168 – Long Billed Dowitcher
It’s the middle of March now and Spring is definitely upon us at last! At Rutland Water today lots of birds were singing in the trees whilst the sun shone brightly. It was 10ºc and it was nice not to have to be all bundled-up to keep out the chill, Wintery air.
What seemed like scores of volunteers were present on the site today, cutting grass, pruning trees, repairing hides etc. It must be a tremendous operation to organise and maintain such a large nature reserve and get it all spruced up for the forthcoming surge of visitors who will descend on Rutland during the Spring/Summer season!
My main reason for going to Rutland today was to try to see (and photograph) a very unusual visitor – A Long Billed Dowitcher. According to Wikipedia, their breeding grounds are in Siberia and North America, and it is a very rare visitor to Western Europe. This particular bird has been on Lagoon 3 in front of the Shoveler Hide at Rutland’s Anglian Birdwatching Centre at Egleton for over three weeks now, so I had high hopes I’d manage to see it today, as it seems to be in no great hurry to depart!
On arrival at the hide there were a number of other birders already present. A very kind eldery gentleman made way for me to sit in his spot on the bench, and even pointed out the Dowitcher for me, which I spotted readily. It was quite a long way off, unfortunately, and was snoozing-away with its long bill hidden from view, initially. However, patience paid off and after waiting a while, it did stir and allow me to see the extent of its long bill. The bird looks like a cross between a snipe and a godwit, if I’m honest!On my last visit, I photographed a group of Smew from the Plover Hide, and hoped I might manage to get an even closer view of the very impressive drake bird on this occasion. (They have continually been reported at this location since my last visit.) Unfortunately, and as is so often the case in birding, there was absolutely no sign of them at all today. I did spot an extremely distant Ringed Plover on one of the island though – my first one of 2016. I do miss seeing large groups of mixed waders – they are very much my favourite birds.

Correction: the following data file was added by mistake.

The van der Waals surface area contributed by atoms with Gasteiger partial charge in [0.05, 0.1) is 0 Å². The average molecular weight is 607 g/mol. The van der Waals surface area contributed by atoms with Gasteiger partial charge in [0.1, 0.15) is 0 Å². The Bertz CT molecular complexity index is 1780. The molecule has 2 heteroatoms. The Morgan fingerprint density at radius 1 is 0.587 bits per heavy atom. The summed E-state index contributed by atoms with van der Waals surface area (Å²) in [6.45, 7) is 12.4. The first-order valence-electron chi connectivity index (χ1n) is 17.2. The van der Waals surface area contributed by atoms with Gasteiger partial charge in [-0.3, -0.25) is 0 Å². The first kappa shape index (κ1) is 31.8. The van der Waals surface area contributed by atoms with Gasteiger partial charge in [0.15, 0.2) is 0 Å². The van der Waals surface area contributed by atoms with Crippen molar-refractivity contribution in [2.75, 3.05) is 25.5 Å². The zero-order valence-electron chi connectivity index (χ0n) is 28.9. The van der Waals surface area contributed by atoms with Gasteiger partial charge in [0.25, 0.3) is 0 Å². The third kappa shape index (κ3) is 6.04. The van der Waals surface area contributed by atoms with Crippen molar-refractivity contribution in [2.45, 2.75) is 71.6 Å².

From the Bittern Hide I watched a very impressive Grey Heron patiently waiting to snatch some lunch from the murky water it was standing in, and at the Osprey Hide I alternated between watching another Heron probing the undergrowth, and a pair of Blue Tits pecking away at a bullrush seed-head.
There were a number of Great Crested Grebes on the various lagoons today, but no sign of them performing their very impressive mating displays. I’ll photograph that one of these days!
Lots to see at Rutland, as ever. It remains a very impressive birding-watching reserve.